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Banks’ bad loans slide to 4yr-low as oil and gas firms come good

Nigerian bank costs remain elevated compared to Kenyan peers

Non-performing loans (NPLs) in the banking sector fell to a four year low in the third quarter of 2019 as oil and gas companies paid down stubborn debt.

Data released Tuesday by the National Bureau of Statistics (NBS) showed bad loans made up 6.67 percent of total gross loans extended by the banks in the third quarter of 2019. The first time it has collapsed to within single digits since 2015.

NPLs dropped over 50 percent to N1.103 trillion in the period from N2.24 trillion a year ago.

The recovery was driven by an improvement in non-performing loans to the oil and gas sector.

According to the NBS report, NPLs in the oil and gas sector dropped 278 percent to N264 billion in the third quarter of 2019 from N1.002 trillion in the third quarter of 2018.

This implies that the banks have recouped some N738.15 billion in non-performing oil and gas loans in the space of one year.

A big drop in the international price of crude oil in 2016 as well production disruptions caused by militant attacks on oil installations in the Niger-delta, had led to a surge in bad loans in Nigeria’s banking sector.

Nigerian banks were heavily exposed, and still are today albeit to a lesser degree, to the oil and gas sector. Oil and gas firms rose to become to hottest borrowers in an economy that was reliant on the sector for nearly 80 percent of its exports and 70 percent of government revenue.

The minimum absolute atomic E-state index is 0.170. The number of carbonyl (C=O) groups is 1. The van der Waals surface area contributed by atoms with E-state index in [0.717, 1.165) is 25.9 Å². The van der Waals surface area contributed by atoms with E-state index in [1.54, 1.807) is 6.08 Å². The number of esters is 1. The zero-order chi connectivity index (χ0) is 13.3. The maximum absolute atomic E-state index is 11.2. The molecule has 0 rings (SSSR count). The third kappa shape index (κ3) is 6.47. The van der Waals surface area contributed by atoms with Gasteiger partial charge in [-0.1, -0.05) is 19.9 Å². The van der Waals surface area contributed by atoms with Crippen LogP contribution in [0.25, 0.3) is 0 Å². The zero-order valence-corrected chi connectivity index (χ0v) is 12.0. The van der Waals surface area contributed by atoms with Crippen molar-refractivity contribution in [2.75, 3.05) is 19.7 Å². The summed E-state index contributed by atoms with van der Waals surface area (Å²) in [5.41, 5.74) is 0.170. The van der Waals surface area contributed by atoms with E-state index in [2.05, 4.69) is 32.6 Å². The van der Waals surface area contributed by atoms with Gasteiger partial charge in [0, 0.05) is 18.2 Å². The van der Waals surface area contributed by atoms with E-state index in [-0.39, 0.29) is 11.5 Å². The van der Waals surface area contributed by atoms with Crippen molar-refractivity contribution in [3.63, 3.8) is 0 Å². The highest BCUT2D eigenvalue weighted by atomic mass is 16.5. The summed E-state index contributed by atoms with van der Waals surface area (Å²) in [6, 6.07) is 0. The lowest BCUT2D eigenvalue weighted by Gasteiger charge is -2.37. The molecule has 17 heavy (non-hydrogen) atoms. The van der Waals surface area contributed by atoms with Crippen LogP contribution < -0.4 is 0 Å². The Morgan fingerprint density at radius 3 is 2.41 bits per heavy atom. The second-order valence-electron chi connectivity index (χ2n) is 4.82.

Banks fell over one another to extend credit to the sector but the party came to an abrupt end after the lengthy collapse in oil prices.

Oil prices averaged $38 per barrel in 2016, the lowest in over a decade while production volumes were set back by almost a million barrels daily to 1.2 million barrels daily. That caused all sorts of problems for oil and gas firms with many defaulting on their loan obligations to the banks whose asset quality was fast deteriorating.

In the first quarter of 2016, bad loans as a percentage of gross loans doubled to 9.72 percent from 4.86 percent in the fourth quarter of 2015.

By the end of 2016, NPLs had surged to 12.8 percent, the highest since 2011, according to CBN data.

Bad loans would peak at 15.13 percent in the third quarter of 2017, but then began to cool as oil prices recovered and the militant attacks in the Niger-Delta that affected production abated.

The price of Brent crude averaged over $60 per barrel in 2018, almost double the price in 2016.

As at December 3, Brent for February settlement sold for $61.8 per barrel, as investors focused on the upcoming OPEC+ meeting that could lead to deeper supply cuts by some of the world’s biggest crude producers.

Banks are now sharing in the improved fortunes of oil and gas firms, which bodes well for their asset quality and frees up cash for more lending.

Banks also saw some improvement in the NPL portfolios of Power and Energy (N116.01 billion); Real Estate Activities (N74.02 billion); Manufacturing (N43.67 billion); Information and Communication (N39.40 billion), and Finance and Insurance (N34.42 billion).

Other sectors where NPLs reduced include Transportation and Storage (N32.27 billion); General (N26.42 billion); Scientific and Technical Activities (N5.19 billion); Mining and Quarrying (N2.69 billion); Art, Entertainment and Recreation (N2.36 billion); Human Health and Social Work Activities (N1 billion); Administrative and Support Services (N620 million); Capital Market (N600 million), and Public Utilities (450 million).

Meanwhile, NPLs swelled in some other sectors in the period, with Construction leading the charge.

Bad debt in the construction sector hit N81.60 billion in the third quarter, an increase of N9.25 billion in one year.

Other sectors that recorded a rise in NPL include the agricultural sector (N49.96 billion); education (N8.69 billion); government (N1.28 billion), and waste management (N2.24 billion).